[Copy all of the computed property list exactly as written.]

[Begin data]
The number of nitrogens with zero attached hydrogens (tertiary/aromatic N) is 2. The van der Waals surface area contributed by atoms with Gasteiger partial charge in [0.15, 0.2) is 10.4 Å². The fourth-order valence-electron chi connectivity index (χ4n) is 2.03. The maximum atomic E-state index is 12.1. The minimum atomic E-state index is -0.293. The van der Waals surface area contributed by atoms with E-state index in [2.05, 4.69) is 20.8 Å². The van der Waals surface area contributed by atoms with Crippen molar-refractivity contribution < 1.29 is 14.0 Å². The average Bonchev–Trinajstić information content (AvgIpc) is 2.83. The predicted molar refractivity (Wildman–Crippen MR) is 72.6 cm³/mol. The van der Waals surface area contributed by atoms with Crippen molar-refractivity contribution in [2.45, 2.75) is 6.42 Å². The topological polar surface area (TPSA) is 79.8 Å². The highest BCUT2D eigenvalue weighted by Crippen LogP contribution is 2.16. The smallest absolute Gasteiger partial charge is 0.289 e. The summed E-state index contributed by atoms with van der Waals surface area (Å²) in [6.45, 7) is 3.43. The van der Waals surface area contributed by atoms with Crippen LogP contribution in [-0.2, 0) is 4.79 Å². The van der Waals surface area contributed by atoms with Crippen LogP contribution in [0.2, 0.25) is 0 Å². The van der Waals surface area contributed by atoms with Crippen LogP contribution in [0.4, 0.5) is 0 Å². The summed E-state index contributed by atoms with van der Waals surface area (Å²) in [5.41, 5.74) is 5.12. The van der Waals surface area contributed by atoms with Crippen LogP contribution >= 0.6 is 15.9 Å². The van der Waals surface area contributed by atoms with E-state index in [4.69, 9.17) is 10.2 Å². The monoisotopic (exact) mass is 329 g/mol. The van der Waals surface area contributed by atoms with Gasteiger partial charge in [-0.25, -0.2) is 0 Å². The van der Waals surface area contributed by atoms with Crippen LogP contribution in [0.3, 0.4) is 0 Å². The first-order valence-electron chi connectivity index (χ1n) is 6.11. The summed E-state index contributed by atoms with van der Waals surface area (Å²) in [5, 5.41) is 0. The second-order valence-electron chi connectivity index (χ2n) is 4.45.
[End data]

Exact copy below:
The number of nitrogens with zero attached hydrogens (tertiary/aromatic N) is 2. The van der Waals surface area contributed by atoms with Gasteiger partial charge in [0.15, 0.2) is 10.4 Å². The fourth-order valence-electron chi connectivity index (χ4n) is 2.03. The maximum atomic E-state index is 12.1. The minimum atomic E-state index is -0.293. The van der Waals surface area contributed by atoms with E-state index in [2.05, 4.69) is 20.8 Å². The van der Waals surface area contributed by atoms with Crippen molar-refractivity contribution < 1.29 is 14.0 Å². The average Bonchev–Trinajstić information content (AvgIpc) is 2.83. The predicted molar refractivity (Wildman–Crippen MR) is 72.6 cm³/mol. The van der Waals surface area contributed by atoms with Crippen molar-refractivity contribution in [2.45, 2.75) is 6.42 Å². The topological polar surface area (TPSA) is 79.8 Å². The highest BCUT2D eigenvalue weighted by Crippen LogP contribution is 2.16. The smallest absolute Gasteiger partial charge is 0.289 e. The summed E-state index contributed by atoms with van der Waals surface area (Å²) in [6.45, 7) is 3.43. The van der Waals surface area contributed by atoms with Crippen LogP contribution in [-0.2, 0) is 4.79 Å². The van der Waals surface area contributed by atoms with Crippen LogP contribution in [0.2, 0.25) is 0 Å². The van der Waals surface area contributed by atoms with Crippen LogP contribution in [0.4, 0.5) is 0 Å². The summed E-state index contributed by atoms with van der Waals surface area (Å²) in [5.41, 5.74) is 5.12. The van der Waals surface area contributed by atoms with Crippen LogP contribution >= 0.6 is 15.9 Å². The van der Waals surface area contributed by atoms with E-state index in [4.69, 9.17) is 10.2 Å². The monoisotopic (exact) mass is 329 g/mol. The van der Waals surface area contributed by atoms with Gasteiger partial charge in [-0.25, -0.2) is 0 Å². The van der Waals surface area contributed by atoms with Crippen LogP contribution in [0.3, 0.4) is 0 Å². The first-order valence-electron chi connectivity index (χ1n) is 6.11. The summed E-state index contributed by atoms with van der Waals surface area (Å²) in [5, 5.41) is 0. The second-order valence-electron chi connectivity index (χ2n) is 4.45.